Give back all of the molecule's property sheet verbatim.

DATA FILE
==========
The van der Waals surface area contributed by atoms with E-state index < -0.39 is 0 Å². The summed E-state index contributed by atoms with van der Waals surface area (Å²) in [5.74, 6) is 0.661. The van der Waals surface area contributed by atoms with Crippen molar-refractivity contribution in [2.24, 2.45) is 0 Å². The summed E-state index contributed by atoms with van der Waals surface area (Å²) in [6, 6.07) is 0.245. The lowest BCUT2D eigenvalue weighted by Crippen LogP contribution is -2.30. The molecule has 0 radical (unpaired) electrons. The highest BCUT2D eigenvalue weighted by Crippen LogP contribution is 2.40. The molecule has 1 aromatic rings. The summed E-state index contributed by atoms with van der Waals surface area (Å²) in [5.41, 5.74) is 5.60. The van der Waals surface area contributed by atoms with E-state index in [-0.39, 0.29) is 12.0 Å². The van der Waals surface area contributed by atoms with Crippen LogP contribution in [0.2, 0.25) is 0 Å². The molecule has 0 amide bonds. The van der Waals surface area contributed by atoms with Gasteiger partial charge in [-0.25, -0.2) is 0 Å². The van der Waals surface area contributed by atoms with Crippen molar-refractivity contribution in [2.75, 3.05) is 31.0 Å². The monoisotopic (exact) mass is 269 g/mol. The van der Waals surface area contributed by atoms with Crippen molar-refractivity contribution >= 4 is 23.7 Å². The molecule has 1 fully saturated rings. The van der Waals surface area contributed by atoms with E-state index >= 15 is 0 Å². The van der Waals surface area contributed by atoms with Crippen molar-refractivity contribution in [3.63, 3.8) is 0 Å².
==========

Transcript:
The van der Waals surface area contributed by atoms with E-state index < -0.39 is 0 Å². The summed E-state index contributed by atoms with van der Waals surface area (Å²) in [5.74, 6) is 0.661. The van der Waals surface area contributed by atoms with Crippen molar-refractivity contribution in [2.24, 2.45) is 0 Å². The summed E-state index contributed by atoms with van der Waals surface area (Å²) in [6, 6.07) is 0.245. The lowest BCUT2D eigenvalue weighted by Crippen LogP contribution is -2.30. The molecule has 0 radical (unpaired) electrons. The highest BCUT2D eigenvalue weighted by Crippen LogP contribution is 2.40. The molecule has 1 aromatic rings. The summed E-state index contributed by atoms with van der Waals surface area (Å²) in [5.41, 5.74) is 5.60. The van der Waals surface area contributed by atoms with E-state index in [-0.39, 0.29) is 12.0 Å². The van der Waals surface area contributed by atoms with Crippen LogP contribution in [0.2, 0.25) is 0 Å². The molecule has 0 amide bonds. The van der Waals surface area contributed by atoms with Gasteiger partial charge in [-0.25, -0.2) is 0 Å². The van der Waals surface area contributed by atoms with Crippen molar-refractivity contribution in [2.75, 3.05) is 31.0 Å². The monoisotopic (exact) mass is 269 g/mol. The van der Waals surface area contributed by atoms with Crippen molar-refractivity contribution >= 4 is 23.7 Å². The molecule has 1 fully saturated rings. The van der Waals surface area contributed by atoms with E-state index >= 15 is 0 Å². The van der Waals surface area contributed by atoms with Crippen molar-refractivity contribution in [3.63, 3.8) is 0 Å².